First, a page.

"People get tied up in this a little bit. We (the ACC) had the best non-conference record against opponents ever. When you play in this league every week you realize how good it's going to be. Most of the teams have a chance to get better too. If you play enough games the ACC is going to come out with their share of wins, and BCS wins."

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Posted on: December 31, 2008 1:11 pm
Edited on: December 31, 2008 1:18 pm

This Bud's for being a head coach, if it fits

FORT LAUDERDALE, Fla. -- When it comes to potential job openings, Bud Foster has earned the right to refer to himself in the third person.

"You know, like I said, I've got a good job, great job, and I've looked at some jobs that I think would be right for me, for Bud Foster, and Bud Foster would be right for those programs," Bud Foster said at Monday's Orange Bowl press conference.

But Virginia Tech's defensive coordinator, undoubtedly one of the best in the country, isn't ready to just jump ship to any puncBud Fosterh and Judy program.

"The right one hasn't worked out," Foster continues, "but I don't lose any sleep over those things. I really don't. I don't cry at home, 'boy, I wish I got that job.' I don't. I've got a great job. It's a win-win all the way around, so I'm fortunate that way. Not everybody has been as fortunate in this profession as I have been, and I'm blessed with that."

Foster has been blessed. Virginia Tech, coming off back-to-back ACC titles and making its second straight trip to Miami for the Orange Bowl, is a hotbed for defensive talent. Defense and special teams are the hallmark of head coach Frank Beamer's 23 seasons in Blacksburg, and Foster has been the man installing the philosophy to young defenders.

It's a noble task, one that's paid dividends as Virginia Tech has, with uncanny ability, almost always stayed in the upper echelon of programs during the Beamer-Foster defense-first regime. But that same duty often goes unnoticed by job-seeking ADs. Virginia flirted with Foster a few years back when it had an opening. Clemson teased him again this year. His name has been linked to a few other jobs, all of which never panned out. Could there be a defensive coach bias in the college ranks? In the NFL, defensive minds reign supreme. Of the playoff teams, only four of the 12 teams feature coaches from the offensive side of the ball (Eagles, Vikings, Chargers, Cardinals). But colleges seem to look for offensive minds to run the show.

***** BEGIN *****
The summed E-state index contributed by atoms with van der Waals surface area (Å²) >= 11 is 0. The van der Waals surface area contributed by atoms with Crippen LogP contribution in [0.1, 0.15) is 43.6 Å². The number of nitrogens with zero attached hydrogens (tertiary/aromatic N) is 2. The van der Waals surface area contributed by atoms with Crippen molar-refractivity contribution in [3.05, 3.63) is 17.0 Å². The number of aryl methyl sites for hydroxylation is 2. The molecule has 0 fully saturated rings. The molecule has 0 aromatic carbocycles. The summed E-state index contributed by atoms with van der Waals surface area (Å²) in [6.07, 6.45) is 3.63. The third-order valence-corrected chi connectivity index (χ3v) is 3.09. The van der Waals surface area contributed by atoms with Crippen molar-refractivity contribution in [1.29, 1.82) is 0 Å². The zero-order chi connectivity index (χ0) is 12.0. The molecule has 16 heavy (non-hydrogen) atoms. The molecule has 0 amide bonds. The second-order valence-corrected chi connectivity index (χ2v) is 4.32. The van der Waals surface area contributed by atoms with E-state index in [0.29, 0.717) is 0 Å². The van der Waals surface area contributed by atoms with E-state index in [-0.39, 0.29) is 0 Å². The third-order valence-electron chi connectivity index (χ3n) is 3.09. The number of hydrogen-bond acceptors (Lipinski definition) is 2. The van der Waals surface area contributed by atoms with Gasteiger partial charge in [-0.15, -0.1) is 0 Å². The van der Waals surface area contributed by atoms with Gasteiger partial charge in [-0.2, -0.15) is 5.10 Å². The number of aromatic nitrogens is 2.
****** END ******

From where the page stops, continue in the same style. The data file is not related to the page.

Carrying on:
Why is that, coach?

"I don't know why that is," Foster says. "I don't know why there's an emphasis on hiring an offensive guy, if they think they're more organized or whatnot. We're pretty organized defensive guys. We run our own ship too, so to speak. I know defenses win championships. They always talk about offense puts fans in the stands and those type of things, but hey, we can hire good people, too, out there."Bud Foster

He can also coach up good players. Players like defensive back Victor "Macho" Harris, the team's defensive leader.

"You know, the coaches do a great job of putting us in great position to make plays," Harris said. "Coach Foster does anyway. That's all I'm doing, doing what I'm coached to do. Fifteen career picks, that's pretty decent, but all the thanks go to the coaches and the players."

Virginia Tech's defense has never ranked below fourth in its conference under Foster. It's finished No. 1 in the country twice and tops in its conference five times. He's pumped out NFL players from DeAngelo Hall to Brandon Flowers to Xavier Adibi. Harris is soon to be on that list. Foster is 49 now, which again, is around that age coaches either get the gig of a lifetime or continue down the road of coordinator guru for life.

So when some more jobs open up this winter, there's a good chance Foster's name will be tied to them. And there's an even better chance he'll take one, but only if it's that right job.

"I may not get my chance as a head coach, but I think you get guys -- you get to a certain point when you've achieved to a certain level, you've reached a certain level, you expect a certain level; I don't feel like I need to take a step back again to get back here, and it's kind of maybe in my mind I don't feel like I need to take a 1-AA job to show I can be a head football coach."

In a world full of high-profile, prima donna coaches, it's refreshing to hear Bud Foster talk about himself as a person who's simply happy where he is in life.